|Commodore 4022 serial
507856 made in Japan.
| A slow and very
noisy dot matrix printer for PETs. A Commodore version
of an Epson printer, it uses a tractor feed and
continuous paper to produce a low quality result
up to 80 characters wide. Printing is in one direction
only rather than bi-directionally as in later printers,
meaning that the print head has to return to the
left edge before printing each line. True descenders
are not possible, so the letters g, j, p, q and
y sit on the line rather than having their tails
| The printer connects
to the IEEE port and if used with a disk drive must
be last in line. Originally there was a paper tray
attached to the printer.
serial 6 04488 made in Japan.
| Also slow and
noisy, a dot matrix printer available at the same
time as the VIC 20. The 1525 like the earlier 1515
is a Seikosha adapted for Commodore. The printer
uses a tractor feed and continuous paper. Useful
for listing programs, the printer produces a low
quality result. True descenders are not possible.
The plastic cover actually reduces the noise level
- to plain deafening!
| This printer
connects to the serial port and if used with disk
drives must be last in line. At the back of the
printer (above right) is a switch with the options
from left to right: T (test print), 5 (device number
5, selected if this is the second printer) and 4
(device number 4, selected if this is the first
or only printer). Next to this is the serial connector.
serial XH5027737 made in Japan.
| One of the most
common Commodore dot matrix printers. The MPS803
has only 7 pins and so, like the 1525, cannot print
true descenders. This printer can be daisy-chained,
that is other serial connections can be added to
it. At the back (above right) are two switches.
The left one is used to select device number 4 (switch
to the left) or 5 (switch to the right). The one
on the right is the paper feed pitch selector (one
sixteenth inch when switched to the left, one eighth
to the right). Beside these are two serial sockets,
one to connect to the computer, the other to add
other printers or disk drives.
serial 0060221990 made in Italy.
| The MPS1230 has
a 9 pin resolution and a better print quality as
a result. Shown here with a sheet feeder, the printer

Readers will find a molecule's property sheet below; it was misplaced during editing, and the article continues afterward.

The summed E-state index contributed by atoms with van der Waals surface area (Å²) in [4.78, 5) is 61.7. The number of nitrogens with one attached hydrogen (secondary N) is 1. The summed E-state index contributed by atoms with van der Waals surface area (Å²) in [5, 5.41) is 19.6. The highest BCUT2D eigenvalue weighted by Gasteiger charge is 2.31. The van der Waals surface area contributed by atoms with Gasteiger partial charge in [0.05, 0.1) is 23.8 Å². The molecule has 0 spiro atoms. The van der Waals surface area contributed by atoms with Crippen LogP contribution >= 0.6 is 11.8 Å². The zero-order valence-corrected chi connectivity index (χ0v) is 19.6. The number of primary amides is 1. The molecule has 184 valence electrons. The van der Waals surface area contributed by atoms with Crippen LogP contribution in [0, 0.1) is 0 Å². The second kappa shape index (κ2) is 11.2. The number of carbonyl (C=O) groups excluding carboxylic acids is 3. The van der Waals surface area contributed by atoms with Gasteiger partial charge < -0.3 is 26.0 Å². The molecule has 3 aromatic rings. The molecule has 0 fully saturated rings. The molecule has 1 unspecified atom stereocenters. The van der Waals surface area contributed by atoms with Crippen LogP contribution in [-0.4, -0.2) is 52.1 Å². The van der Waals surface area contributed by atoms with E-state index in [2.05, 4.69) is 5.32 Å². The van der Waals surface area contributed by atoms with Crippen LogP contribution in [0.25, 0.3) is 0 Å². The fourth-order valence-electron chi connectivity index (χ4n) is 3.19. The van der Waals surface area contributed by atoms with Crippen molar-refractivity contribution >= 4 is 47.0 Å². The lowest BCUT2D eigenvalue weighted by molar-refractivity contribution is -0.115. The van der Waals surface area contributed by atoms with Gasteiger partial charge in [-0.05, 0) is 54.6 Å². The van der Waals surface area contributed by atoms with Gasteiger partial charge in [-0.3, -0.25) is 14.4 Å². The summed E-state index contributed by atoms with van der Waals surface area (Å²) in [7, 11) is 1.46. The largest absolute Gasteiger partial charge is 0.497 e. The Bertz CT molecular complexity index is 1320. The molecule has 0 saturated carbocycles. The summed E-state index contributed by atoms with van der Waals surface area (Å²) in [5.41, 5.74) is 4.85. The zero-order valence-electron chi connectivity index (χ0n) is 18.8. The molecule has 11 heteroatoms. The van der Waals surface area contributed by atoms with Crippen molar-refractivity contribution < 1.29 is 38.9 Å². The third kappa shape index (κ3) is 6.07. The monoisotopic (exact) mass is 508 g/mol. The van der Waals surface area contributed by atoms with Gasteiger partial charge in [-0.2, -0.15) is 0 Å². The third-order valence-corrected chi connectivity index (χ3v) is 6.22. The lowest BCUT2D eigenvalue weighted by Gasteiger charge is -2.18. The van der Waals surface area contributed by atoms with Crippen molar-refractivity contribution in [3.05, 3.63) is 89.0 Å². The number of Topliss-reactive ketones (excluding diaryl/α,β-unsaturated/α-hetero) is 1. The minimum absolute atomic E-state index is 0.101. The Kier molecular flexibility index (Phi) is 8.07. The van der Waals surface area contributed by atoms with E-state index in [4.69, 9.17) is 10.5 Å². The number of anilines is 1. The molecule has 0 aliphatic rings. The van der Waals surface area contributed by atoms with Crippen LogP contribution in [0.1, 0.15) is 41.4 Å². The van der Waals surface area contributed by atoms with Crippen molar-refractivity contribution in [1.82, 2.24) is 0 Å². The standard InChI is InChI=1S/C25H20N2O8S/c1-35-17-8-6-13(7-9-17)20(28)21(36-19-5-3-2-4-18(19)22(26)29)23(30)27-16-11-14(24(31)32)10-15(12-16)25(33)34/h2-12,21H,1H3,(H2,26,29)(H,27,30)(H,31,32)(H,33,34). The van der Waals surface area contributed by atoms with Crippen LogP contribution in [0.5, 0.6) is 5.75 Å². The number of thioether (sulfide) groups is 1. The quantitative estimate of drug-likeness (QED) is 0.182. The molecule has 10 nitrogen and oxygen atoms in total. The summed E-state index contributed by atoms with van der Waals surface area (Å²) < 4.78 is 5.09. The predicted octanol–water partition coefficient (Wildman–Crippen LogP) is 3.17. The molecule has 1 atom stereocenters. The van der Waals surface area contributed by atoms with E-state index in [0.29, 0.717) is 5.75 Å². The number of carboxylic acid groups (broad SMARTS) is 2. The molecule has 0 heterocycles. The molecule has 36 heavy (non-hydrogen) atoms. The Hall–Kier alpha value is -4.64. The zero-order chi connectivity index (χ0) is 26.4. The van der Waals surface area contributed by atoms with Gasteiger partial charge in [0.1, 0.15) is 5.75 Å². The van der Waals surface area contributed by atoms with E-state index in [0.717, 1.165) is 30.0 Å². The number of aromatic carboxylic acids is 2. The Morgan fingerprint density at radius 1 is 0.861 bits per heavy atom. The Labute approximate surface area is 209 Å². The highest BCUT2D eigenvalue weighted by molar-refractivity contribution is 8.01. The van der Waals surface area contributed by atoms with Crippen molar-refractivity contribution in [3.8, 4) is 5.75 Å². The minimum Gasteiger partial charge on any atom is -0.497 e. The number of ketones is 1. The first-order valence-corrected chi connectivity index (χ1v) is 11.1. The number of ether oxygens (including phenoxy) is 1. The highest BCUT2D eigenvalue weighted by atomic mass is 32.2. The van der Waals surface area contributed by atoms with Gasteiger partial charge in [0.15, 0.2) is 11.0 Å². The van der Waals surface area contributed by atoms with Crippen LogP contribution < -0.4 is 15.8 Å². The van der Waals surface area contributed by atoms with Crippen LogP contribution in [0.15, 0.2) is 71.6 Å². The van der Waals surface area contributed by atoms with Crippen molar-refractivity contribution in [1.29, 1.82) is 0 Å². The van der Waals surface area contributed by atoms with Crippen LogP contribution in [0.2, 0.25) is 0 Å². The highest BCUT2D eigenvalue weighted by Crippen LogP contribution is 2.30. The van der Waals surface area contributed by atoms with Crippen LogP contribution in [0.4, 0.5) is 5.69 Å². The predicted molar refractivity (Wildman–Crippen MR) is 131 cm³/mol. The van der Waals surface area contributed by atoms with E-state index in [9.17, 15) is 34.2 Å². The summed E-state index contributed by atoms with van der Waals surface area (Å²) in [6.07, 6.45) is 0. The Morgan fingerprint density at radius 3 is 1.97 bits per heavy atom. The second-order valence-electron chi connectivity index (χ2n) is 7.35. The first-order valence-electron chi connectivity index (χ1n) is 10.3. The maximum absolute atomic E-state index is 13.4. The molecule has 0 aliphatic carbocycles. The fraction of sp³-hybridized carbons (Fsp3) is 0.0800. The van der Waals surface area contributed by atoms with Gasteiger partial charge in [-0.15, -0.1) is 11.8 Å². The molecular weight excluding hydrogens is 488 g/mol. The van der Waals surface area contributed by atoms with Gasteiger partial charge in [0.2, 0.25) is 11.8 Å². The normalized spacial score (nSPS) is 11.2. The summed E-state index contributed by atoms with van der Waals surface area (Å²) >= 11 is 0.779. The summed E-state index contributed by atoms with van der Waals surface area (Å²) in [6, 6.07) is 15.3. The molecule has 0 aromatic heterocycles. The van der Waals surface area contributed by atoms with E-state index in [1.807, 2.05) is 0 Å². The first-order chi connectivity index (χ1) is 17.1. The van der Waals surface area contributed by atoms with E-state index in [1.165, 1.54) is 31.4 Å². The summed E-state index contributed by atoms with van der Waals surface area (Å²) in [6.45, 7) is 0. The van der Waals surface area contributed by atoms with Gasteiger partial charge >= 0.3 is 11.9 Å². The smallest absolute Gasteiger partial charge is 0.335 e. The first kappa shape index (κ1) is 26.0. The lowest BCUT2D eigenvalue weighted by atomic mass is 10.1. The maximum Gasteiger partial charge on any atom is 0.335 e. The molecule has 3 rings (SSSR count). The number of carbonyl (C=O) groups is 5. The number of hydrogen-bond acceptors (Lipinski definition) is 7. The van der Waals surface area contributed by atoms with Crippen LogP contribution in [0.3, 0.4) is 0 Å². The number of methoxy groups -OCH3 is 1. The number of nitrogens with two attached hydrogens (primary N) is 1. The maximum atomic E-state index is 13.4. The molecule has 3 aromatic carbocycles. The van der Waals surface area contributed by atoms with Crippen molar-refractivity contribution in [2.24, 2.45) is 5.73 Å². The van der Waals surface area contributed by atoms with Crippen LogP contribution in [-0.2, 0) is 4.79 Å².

can be converted to take continuous paper with the
supplied adaptor. As well as the serial connector,
the 1230 has a parallel interface (above right)
and so can be used with a variety of computers.
serial 2203921-77 made in Japan.
| This is a Citizen
printer with a Commodore badge, and my favourite
type. The 120-D allows near letter quality (NLQ)
printing and a high level of options. The printer
has the ability to take a selection of cartridges
for different makes of computer and with the Commodore
interface (below right) prints the full range of
PET characters. It can take continuous paper (above
left) or individual pages (above right). Still noisy
by today's standards, it was a huge improvement
over its predecessors.
|Citizen 120-D serial
number BU018022 made in the UK.
| The Citizen 120-D
can be adapted for use with a wide range of computers.
I've fitted mine with a Commodore interface. Unlike
its well used Commodore counterpart, this one has
Printer-Plotter AJ5 014612 (Japan).
|A tube of pens
and the pens with their caps.
| The 1520 has
four small replaceable pens, black, red, blue and
green. The pens are tricky to install and must be
removed from the printer after use to avoid drying
out. The 1520 takes a roll of paper and can be used
to plot graphs or to list programs. I never really
found a use for it but it can produce good graphics.
| All of my printers,
except the 1520, are of the dot matrix type. Text
or graphics are produced by a column of pins which
print or leave a space as required, moving across
the paper as they do so. The print quality depends
on the number of dots and how close they are together.
| The Commodore
1525 in fact has only one pin, or rather a hammer.
This moves in and out as required by the software.
Behind the paper is a revolving drum or "platen".
This has ridges on its surface. Where a dot is required,
the print head strikes the ribbon which is then
pressed against the paper and the platen. The position
of each dot (or not) depends on whether or not a
ridge is present on the platen.
| Early dot matrix
printers like the Vic-1525 and the MPS803 cannot
properly print letters like g, j, p, q and y because
the bottom of each letter is on the same line. This
gives an adequate result for program listings but
is insufficient for most other purposes.
| Better quality
from nine pins on the MPS1230 and better still in
NLQ (near letter quality) mode with the 120-D. This
latter gives a result similar to that of an electric
typewriter, used in offices until the arrival of
the pc. The 120-D allows the printing of true descenders
because there are two rows of pins below the line.